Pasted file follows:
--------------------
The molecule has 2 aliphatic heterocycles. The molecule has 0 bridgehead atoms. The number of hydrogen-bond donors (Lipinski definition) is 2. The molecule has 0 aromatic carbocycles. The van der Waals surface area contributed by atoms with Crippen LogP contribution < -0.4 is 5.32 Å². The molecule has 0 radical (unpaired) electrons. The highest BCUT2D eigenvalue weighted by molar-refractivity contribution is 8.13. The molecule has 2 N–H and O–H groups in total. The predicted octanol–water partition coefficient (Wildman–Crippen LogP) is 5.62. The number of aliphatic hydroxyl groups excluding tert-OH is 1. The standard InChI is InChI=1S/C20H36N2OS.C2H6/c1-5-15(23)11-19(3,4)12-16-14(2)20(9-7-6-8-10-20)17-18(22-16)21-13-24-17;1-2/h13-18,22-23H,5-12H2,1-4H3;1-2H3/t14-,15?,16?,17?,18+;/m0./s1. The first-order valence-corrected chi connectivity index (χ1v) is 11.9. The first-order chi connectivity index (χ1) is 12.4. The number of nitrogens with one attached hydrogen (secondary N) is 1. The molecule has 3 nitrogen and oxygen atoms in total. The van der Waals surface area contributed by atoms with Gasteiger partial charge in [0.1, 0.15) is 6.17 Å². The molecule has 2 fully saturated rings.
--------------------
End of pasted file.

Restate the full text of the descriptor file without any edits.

The molecule has 2 aliphatic heterocycles. The molecule has 0 bridgehead atoms. The number of hydrogen-bond donors (Lipinski definition) is 2. The molecule has 0 aromatic carbocycles. The van der Waals surface area contributed by atoms with Crippen LogP contribution < -0.4 is 5.32 Å². The molecule has 0 radical (unpaired) electrons. The highest BCUT2D eigenvalue weighted by molar-refractivity contribution is 8.13. The molecule has 2 N–H and O–H groups in total. The predicted octanol–water partition coefficient (Wildman–Crippen LogP) is 5.62. The number of aliphatic hydroxyl groups excluding tert-OH is 1. The standard InChI is InChI=1S/C20H36N2OS.C2H6/c1-5-15(23)11-19(3,4)12-16-14(2)20(9-7-6-8-10-20)17-18(22-16)21-13-24-17;1-2/h13-18,22-23H,5-12H2,1-4H3;1-2H3/t14-,15?,16?,17?,18+;/m0./s1. The first-order valence-corrected chi connectivity index (χ1v) is 11.9. The first-order chi connectivity index (χ1) is 12.4. The number of nitrogens with one attached hydrogen (secondary N) is 1. The molecule has 3 nitrogen and oxygen atoms in total. The van der Waals surface area contributed by atoms with Gasteiger partial charge in [0.1, 0.15) is 6.17 Å². The molecule has 2 fully saturated rings.